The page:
The provisioning of the Amazon MSK cluster is straightforward, you only need to specify the type and number of broker instances, the number of AZs and the storage per broker. AWS provides a handy spreadsheet that can help you right-size your cluster based on your desired throughput. Furthermore, AWS recently launched Amazon MSK Serverless, which automatically provisions and scales compute and storage resources. Moreover, you only pay for the data you stream and retain. However, it comes with some limitations. It can only retain data for 24 hours and the throughput is capped at 200 MBps for ingress and 400 MBps for egress.


Since our cluster is deployed in only two AZs we had to adjust the default configuration to set the replication factor to 2 and the in-sync replicas to 1 (see below). The default configuration assumes 3 brokers, so unless you adjust it you will get “NOT_ENOUGH_REPLICAS” errors when the Amazon MSK Data Generator will try to publish messages.


Amazon MSK Connect

Deploying the Amazon MSK Data Generator on Amazon MSK Connect is also straightforward, however it can be difficult to get it to work properly if something is not set up correctly (security groups, IAM role, authentication, etc.). For this reason, make sure to configure log delivery to the S3 bucket so that you can troubleshoot issues.


The Amazon MSK Data Generator configuration below generates data for the “book”, “bookstore” and “purchase” topics every two seconds. Note that the “bookstore_id” and “book_id” attributes in the “purchase” topic reference keys in the “bookstore” and “book” topics. Therefore, the demo application can “join” the events coming from related topics.

# book{Internet.uuid}{Book.title}{Book.genre}{}
# bookstore
# purchase
genv.purchase.quantity.with=#{number.number_between '1','5'}
genv.purchase.unit_price.with=#{number.number_between '10','75'}
genv.purchase.timestamp.with=#{date.past '10','SECONDS'}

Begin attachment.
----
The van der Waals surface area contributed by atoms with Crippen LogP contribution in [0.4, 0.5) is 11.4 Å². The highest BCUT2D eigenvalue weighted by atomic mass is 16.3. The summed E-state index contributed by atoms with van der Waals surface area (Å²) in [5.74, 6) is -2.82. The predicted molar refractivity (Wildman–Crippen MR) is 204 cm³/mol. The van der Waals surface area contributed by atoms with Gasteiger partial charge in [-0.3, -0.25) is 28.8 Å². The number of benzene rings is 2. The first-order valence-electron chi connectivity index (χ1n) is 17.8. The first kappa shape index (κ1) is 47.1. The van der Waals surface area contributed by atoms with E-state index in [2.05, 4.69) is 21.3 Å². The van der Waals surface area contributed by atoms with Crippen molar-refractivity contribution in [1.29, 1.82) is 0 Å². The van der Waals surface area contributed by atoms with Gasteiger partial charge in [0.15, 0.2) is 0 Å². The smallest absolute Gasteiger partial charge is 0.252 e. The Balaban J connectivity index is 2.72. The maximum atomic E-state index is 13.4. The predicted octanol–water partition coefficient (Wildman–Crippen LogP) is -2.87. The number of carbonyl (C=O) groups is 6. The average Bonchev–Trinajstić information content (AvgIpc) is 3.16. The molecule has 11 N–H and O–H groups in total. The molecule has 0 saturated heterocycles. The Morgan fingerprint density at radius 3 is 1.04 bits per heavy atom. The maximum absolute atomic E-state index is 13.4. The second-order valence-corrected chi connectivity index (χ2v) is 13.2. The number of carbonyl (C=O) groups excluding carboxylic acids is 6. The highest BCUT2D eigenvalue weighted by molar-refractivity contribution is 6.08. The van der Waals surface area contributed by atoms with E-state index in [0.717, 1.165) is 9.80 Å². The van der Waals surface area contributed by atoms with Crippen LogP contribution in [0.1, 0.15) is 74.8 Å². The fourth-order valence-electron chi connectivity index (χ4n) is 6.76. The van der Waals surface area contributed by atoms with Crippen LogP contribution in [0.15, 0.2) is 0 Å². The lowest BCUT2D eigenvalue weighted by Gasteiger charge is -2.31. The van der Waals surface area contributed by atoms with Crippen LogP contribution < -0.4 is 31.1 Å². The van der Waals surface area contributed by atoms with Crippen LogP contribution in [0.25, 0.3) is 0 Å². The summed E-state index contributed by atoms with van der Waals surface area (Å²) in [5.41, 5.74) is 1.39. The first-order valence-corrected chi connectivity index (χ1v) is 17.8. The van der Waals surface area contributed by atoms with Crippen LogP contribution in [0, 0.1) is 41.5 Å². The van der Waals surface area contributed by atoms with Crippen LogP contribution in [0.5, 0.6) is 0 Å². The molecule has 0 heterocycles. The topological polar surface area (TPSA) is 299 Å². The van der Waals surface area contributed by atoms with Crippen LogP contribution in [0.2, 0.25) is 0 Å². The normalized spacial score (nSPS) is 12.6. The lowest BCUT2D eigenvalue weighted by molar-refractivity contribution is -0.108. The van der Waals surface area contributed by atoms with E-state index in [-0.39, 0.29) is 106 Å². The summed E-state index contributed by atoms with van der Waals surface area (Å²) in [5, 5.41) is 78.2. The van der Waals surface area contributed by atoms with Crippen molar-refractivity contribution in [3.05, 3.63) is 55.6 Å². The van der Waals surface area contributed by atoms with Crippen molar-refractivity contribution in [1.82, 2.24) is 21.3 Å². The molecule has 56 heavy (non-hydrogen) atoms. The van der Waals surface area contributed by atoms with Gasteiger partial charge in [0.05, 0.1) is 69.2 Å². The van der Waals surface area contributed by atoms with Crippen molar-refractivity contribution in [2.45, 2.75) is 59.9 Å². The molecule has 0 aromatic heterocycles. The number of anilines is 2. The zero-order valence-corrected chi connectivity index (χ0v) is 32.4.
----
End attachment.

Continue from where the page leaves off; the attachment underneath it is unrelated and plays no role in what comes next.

# global

The custom worker configuration below serializes the generated data in JSON format without adding a JSON schema to each record. We are not using a schema registry for our demo application, but you can use AWS Glue Schema Registry if you need schema management.

Bastion host

We launched a Ubuntu EC2 instance in one of the public subnets in the same VPC as the Amazon MSK cluster. If you are not familiar with launching EC2 instances, you can find more information in the Get started with Amazon EC2 Linux instances tutorial.

In order to read the data in the Amazon MSK cluster you need to install a tool such as kafkacat. This can be done by running the following commands through ssh once the instance is up and running:

sudo apt update
sudo apt install kafkacat


Make sure to set the “Auto-assign public IP” to “Enable” and to create a security group that allows incoming traffic only on port 22. Similarly, the security group for the Amazon MSK cluster needs to allow connections on ports 9092 and 2181 from the security group of the bastion host. Finally, create a key pair and assign it to the EC2 instance to enable connectivity via ssh.


Once the Amazon MSK cluster is in “active” state and the Amazon MSK Data Generator is in “running” state you should see activity in the dashboard:


Let’s now connect to the bastion host to take a look at the data being generated. Since the bastion host is in a public subnet we can connect to it using ssh. You will need the key you assigned to the EC2 instance and the public IP address:

Using the kafkacat command we can connect to the Amazon MSK cluster and print on the screen some of the data being generated for the three topics:






Amazon MSK and Amazon MSK Connect provide fully managed, highly available versions of Apache Kafka and Apache Kafka Connect. It is easy to deploy production-ready applications and benefit from the security, reliability and scalability that distinguishes the AWS platform. Additionally, the pay-as-you-go pricing model is attractive for most use cases. We believe that Amazon MSK and Amazon MSK Connect are best suited for the following clients:

  • Clients that want to use open source versions of Apache Kafka and Apache Kafka Connect
  • Clients that can tolerate running a few versions behind the latest release of Apache Kafka

If a client would like to use the latest version of Apache Kafka or some of the licensed features from Confluent, then Confluent Cloud would be a better option. Moreover, it can also be deployed on the AWS cloud.

In this blog post we saw how easy it is to provision a cluster on Amazon MSK and to deploy a data generator on Amazon MSK Connect. Stay tuned for part 2, where we will deploy an Apache Flink streaming application on Amazon KDA.

Thanks for reading. Feel free to drop any questions or share your thoughts in the comments, and make sure to sign up for updates.